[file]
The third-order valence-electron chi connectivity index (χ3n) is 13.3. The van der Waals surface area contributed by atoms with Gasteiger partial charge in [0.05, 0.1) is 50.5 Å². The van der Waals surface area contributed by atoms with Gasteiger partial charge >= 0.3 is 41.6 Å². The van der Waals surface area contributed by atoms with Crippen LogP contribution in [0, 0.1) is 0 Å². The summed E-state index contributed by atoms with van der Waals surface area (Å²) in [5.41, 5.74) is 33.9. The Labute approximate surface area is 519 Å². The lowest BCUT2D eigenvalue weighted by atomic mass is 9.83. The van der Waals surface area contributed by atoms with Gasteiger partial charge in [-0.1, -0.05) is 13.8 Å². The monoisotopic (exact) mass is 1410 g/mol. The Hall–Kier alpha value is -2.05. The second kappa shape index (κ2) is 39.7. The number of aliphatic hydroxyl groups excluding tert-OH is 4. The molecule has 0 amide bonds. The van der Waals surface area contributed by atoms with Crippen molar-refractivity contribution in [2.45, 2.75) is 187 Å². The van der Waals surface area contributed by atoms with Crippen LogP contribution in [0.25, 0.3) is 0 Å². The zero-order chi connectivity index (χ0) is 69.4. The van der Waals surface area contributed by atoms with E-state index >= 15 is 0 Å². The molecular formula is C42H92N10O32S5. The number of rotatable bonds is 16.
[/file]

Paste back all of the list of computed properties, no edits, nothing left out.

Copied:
The third-order valence-electron chi connectivity index (χ3n) is 13.3. The van der Waals surface area contributed by atoms with Gasteiger partial charge in [0.05, 0.1) is 50.5 Å². The van der Waals surface area contributed by atoms with Gasteiger partial charge >= 0.3 is 41.6 Å². The van der Waals surface area contributed by atoms with Crippen LogP contribution in [0, 0.1) is 0 Å². The summed E-state index contributed by atoms with van der Waals surface area (Å²) in [5.41, 5.74) is 33.9. The Labute approximate surface area is 519 Å². The lowest BCUT2D eigenvalue weighted by atomic mass is 9.83. The van der Waals surface area contributed by atoms with Gasteiger partial charge in [-0.1, -0.05) is 13.8 Å². The monoisotopic (exact) mass is 1410 g/mol. The Hall–Kier alpha value is -2.05. The second kappa shape index (κ2) is 39.7. The number of aliphatic hydroxyl groups excluding tert-OH is 4. The molecule has 0 amide bonds. The van der Waals surface area contributed by atoms with Crippen molar-refractivity contribution in [2.45, 2.75) is 187 Å². The van der Waals surface area contributed by atoms with Crippen LogP contribution in [0.25, 0.3) is 0 Å². The zero-order chi connectivity index (χ0) is 69.4. The van der Waals surface area contributed by atoms with E-state index >= 15 is 0 Å². The molecular formula is C42H92N10O32S5. The number of rotatable bonds is 16.